• Chloroplast: Contains chlorophyll and is where photosynthesis takes place which is when sunlight, water, and carbon dioxide are converted to food energy (starches and sugars), water and oxygen

  • Mitochondria: Converts food to adenosine triphosphate (ATP) to produce energy ("powerhouse" of the cell)

  • Cytoplasm: Jellylike material inside cell membrane that holds organelles (other parts of the cell) in place

  • Amyloplast: Present in some plant cells like fruits and starchy vegetables, it stores starch

  • Centrosome: Makes microtubules, helps cells replicate, and divides into more cells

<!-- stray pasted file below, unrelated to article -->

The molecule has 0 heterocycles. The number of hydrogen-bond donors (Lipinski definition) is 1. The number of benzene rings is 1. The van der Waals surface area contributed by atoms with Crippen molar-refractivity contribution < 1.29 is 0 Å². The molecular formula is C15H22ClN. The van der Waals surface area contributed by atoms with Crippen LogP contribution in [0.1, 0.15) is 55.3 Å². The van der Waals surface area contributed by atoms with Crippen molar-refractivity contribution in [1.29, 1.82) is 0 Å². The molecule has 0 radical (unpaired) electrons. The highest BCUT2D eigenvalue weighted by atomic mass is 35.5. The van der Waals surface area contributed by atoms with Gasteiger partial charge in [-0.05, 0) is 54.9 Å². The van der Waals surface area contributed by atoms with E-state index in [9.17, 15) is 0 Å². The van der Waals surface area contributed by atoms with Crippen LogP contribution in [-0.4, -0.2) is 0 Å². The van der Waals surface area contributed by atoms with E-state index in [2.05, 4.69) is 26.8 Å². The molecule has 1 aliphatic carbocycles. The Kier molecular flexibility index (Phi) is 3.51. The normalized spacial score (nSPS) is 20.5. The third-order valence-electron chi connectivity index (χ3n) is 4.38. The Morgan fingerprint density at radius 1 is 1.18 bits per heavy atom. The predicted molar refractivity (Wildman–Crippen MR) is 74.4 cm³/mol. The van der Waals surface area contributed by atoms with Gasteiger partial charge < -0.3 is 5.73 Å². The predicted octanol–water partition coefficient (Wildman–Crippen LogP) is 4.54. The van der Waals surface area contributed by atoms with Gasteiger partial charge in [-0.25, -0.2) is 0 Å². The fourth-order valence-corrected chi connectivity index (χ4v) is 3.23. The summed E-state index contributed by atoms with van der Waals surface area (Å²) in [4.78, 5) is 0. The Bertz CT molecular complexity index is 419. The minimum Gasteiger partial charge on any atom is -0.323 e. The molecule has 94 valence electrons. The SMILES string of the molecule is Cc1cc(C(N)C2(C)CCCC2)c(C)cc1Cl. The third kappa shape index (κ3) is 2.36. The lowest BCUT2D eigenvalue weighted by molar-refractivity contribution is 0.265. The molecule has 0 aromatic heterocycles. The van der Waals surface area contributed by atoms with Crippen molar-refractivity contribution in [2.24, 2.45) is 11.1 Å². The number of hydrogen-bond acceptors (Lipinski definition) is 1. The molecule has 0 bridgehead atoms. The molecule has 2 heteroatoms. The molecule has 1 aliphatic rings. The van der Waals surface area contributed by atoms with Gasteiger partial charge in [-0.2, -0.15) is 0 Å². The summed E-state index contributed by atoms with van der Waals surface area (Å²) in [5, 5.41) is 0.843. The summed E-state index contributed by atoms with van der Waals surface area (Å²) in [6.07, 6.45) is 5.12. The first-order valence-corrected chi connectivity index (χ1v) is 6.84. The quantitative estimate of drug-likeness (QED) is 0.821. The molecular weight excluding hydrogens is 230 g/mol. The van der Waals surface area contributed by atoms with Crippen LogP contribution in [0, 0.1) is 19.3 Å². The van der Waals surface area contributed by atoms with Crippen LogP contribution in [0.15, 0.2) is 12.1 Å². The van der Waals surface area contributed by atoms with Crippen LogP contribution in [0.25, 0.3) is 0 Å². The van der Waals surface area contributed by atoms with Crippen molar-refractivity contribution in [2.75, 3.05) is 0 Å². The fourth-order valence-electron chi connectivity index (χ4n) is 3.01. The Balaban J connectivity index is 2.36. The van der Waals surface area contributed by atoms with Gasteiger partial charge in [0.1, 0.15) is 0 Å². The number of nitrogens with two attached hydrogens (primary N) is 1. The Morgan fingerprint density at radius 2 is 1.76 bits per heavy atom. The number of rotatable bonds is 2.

• Endoplasmic reticulum: Transports materials through cells

  • Ribosomes: Organelles (cell structures) that make proteins

  • Golgi body: Packages and transports proteins and carbohydrates to be exported from cells

Labeled plant cell

Then, use the worksheet without labels to test your knowledge. To print the worksheet, click on the image below. The PDF will open in another window and from there you will have the option to print the sheet. If you need help, see this guide to working with printables.

Lego Plant Cell Model

Making plant cells out of Legos is a fun activity kids of all ages will enjoy. The trick is finding Lego sets that have pieces similar to those in the diagram or mixing and matching various pieces from Lego sets you already have at home.

Materials Needed

  • One large Lego base to attach Legos to
  • 28 square (two-by-two) Legos for the cell wall (preferably green)